student and mentor speaking at a poster presentation session


Applications for Summer 2024 will open on December 15, 2023.

Will the program be in-person for 2024?
Yes, this program takes place in person on Duke’s campus with housing provided. There will be in person workshops and events that will be required for participants. 

Can non-Duke undergraduates apply?
No, Duke’s SURF Program is for rising Sophomores who will be enrolled at Duke in the fall semester.

Are non-citizens eligible for this program?
Yes. All first- year students are eligible to apply and participate, regardless of citizenship status. But keep reading into the next question, because the tax burden for international students can be significant.

What kind of tax impact does the award have? Could it affect my financial aid?
DSRF award funds are taxable and reported to the IRS. Your tax liability will depend on your total income and many other things, but all applicants should consider it when budgeting.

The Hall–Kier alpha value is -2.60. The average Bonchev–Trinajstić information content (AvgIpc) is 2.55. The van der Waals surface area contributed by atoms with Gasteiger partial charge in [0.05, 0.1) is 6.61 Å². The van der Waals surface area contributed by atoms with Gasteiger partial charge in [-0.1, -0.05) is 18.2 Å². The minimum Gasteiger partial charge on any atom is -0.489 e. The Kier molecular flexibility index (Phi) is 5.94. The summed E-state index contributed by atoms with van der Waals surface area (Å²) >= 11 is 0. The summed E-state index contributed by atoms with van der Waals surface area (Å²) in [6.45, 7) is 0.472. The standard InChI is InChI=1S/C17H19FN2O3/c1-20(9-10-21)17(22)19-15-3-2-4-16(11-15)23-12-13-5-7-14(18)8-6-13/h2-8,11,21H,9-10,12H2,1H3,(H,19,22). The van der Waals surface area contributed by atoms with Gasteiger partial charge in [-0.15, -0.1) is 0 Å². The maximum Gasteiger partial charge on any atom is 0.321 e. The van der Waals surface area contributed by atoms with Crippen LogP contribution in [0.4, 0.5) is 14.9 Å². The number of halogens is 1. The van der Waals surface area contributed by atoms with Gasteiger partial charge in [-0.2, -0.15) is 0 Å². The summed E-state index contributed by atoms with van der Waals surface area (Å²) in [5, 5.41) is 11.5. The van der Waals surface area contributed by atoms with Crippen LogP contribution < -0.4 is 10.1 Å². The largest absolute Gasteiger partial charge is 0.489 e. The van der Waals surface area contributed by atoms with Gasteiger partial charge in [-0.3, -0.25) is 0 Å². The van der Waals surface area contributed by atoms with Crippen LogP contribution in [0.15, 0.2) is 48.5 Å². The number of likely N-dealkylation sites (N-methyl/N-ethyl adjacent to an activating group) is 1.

For international students, the tax burden is likely to be especially large—from 10% to 40% depending on your country of origin. Read here for more information and support.

If you are concerned about how your funding at Duke will work in relationship this award or other summer programs/opportunities, contact your financial aid counselor for further information and advice.

I have never done any research – will this hurt my chances?
Not in the least. SURF seeks to support  motivated students with limited experience.

If I have done research, and I am accepted into the program, may I continue my research with the same faculty mentor? 
This is usually possible, but not guaranteed. We will take a student’s request into consideration when making placements for the summer.

If I participate in this program, may I enroll in a summer course or work another job?
No, Summer Undergraduate Research Fellowship requires a full-time commitment during the period of the fellowship. Because of the timing of the program, enrollment in a Duke Summer Session course is not possible. 

If I participate in this program, may I also receive Bass funding or additional financial support from my lab?
No. The Summer Undergraduate Research Fellowship requires a full-time commitment during the period of the fellowship. However, you may receive funding from other sources to do research either before or after the SURF period.